China: How Luxury Brands Can Cooperate with Agents to Protect Their Rights

Last Updated: 21 July 2012
Article by Harry Liu and Sam Li King

The Hemline Index, presented by American economist George Taylor in 1926, suggests that the hemlines on women's skirts and dresses rise and fall with the rise and fall of the economy. Under this theory, the popularity of short hemlines coincides with a booming economy, but in bad times, long skirts and dresses show the modesty that bad economic times seem to require. However, assorted 2009 fashion weeks did not really reflect staying power of this economic theory. Only a few top luxury brands had ankle-length skirts in their fashion lines. This lack of modesty in the face of the recent recession probably has more to do with the fact that the clothes were designed one season before the weight of the recession had come to bear. Yet, even with fashion not reflecting the angst of the economy, people are seriously concerned about how the world will face this economic downturn.1

The Wall Street Journal is predicting that the global sales of luxury goods will plunge 10% in 2009.2 However, many top brands will be able to offset some of this loss by an increase in sales revenue from emerging luxury brands markets like China. During the first 11 months of 2008, revenue from luxury goods sales fell 35% in Japan and North America, but Chinese sales increased 22%. Thus, the world is looking to see if the Chinese markets can stand up with continued economic growth while the rest of the world takes an economic step back.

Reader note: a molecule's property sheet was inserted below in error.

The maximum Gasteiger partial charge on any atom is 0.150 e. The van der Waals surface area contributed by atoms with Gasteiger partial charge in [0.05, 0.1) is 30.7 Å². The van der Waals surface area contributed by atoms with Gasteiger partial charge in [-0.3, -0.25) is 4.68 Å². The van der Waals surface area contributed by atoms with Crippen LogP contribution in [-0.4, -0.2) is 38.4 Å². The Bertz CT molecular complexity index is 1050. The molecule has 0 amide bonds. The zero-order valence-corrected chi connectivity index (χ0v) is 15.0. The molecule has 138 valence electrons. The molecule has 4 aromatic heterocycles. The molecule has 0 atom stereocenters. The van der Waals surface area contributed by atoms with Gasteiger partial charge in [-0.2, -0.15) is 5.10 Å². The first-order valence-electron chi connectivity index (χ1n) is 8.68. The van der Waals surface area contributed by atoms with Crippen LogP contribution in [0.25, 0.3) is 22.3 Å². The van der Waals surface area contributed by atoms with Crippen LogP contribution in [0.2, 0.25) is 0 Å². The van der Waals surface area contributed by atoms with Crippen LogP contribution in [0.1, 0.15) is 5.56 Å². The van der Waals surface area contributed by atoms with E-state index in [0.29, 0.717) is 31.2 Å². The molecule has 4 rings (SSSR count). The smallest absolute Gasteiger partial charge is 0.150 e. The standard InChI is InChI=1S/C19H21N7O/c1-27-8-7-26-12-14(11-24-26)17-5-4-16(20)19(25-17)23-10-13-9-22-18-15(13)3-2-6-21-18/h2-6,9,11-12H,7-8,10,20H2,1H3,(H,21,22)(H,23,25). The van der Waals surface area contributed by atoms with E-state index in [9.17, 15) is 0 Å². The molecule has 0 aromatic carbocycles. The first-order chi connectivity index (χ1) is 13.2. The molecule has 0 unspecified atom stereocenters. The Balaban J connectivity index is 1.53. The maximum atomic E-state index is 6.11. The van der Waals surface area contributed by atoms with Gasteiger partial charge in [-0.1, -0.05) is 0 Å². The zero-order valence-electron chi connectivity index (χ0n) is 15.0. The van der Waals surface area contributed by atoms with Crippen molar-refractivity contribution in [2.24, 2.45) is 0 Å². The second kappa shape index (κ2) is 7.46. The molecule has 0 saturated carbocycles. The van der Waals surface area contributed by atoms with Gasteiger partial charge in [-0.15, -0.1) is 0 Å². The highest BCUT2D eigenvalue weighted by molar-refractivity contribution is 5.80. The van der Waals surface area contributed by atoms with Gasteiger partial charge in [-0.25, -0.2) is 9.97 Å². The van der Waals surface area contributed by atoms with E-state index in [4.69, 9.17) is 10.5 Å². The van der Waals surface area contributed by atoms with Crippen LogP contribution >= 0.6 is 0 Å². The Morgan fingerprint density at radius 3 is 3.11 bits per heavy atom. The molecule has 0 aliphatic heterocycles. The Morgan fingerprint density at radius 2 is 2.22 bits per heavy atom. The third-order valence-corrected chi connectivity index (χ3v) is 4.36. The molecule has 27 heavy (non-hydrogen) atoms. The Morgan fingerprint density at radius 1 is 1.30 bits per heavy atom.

Many luxury brands have been testing the Chinese market by teaming with local agents to help limit brand risk because wide availability of luxury goods is a new concept to the Chinese market that is subject to entry restrictions. Moreover, many brands felt like they needed the support of an agent because they did not have confidence that their brand would be able to find a foothold in the Chinese market. Now that China has fulfilled its WTO commitments, and opened its retail industry to foreign investors, brand owners, and agents competition for market share is beginning to grow, and the current economic situation will only intensify this competition.3

However, many luxury brands that entered the Chinese market with an agent are abandoning them. The most common reason for a brand and its agent to break up is one of the inherent defects in the brand owner-agent cooperative model. Often, brand owners will completely cede a market to an agent, but when a brand owner feels a market is not being well managed by an agent they attempt to rework their brand agency agreement. Yet, brand owners have a hard time using the terms of the agency contract to discipline an agent because the owner has a limited amount of manpower in the market, and the owner does not want to dampen the agents' enthusiasm for promoting its brand, which could cause the brand to lose what market share it has.

In general, the brand owner-agent cooperative model gives agents a dominant position, especially, when a luxury brand is completely novel in a market. For example, some agents may completely disregard the agency agreement and open stores outside of its stipulated territory when they are the sole agent in a market, or agents may develop a set of sub-agents to market the product without the brand owner's permission. Brand owners are sometimes forced to accept these kinds of breaches or amend an agency agreement to allow these kinds of activities because they want to enter a given market. However, as a country's luxury goods market matures a brand owner will usually try to retrieve some of the control that it ceded to its agent to enter the market, and these attempts to regain control inevitably intensify conflict between brand owners and their agents.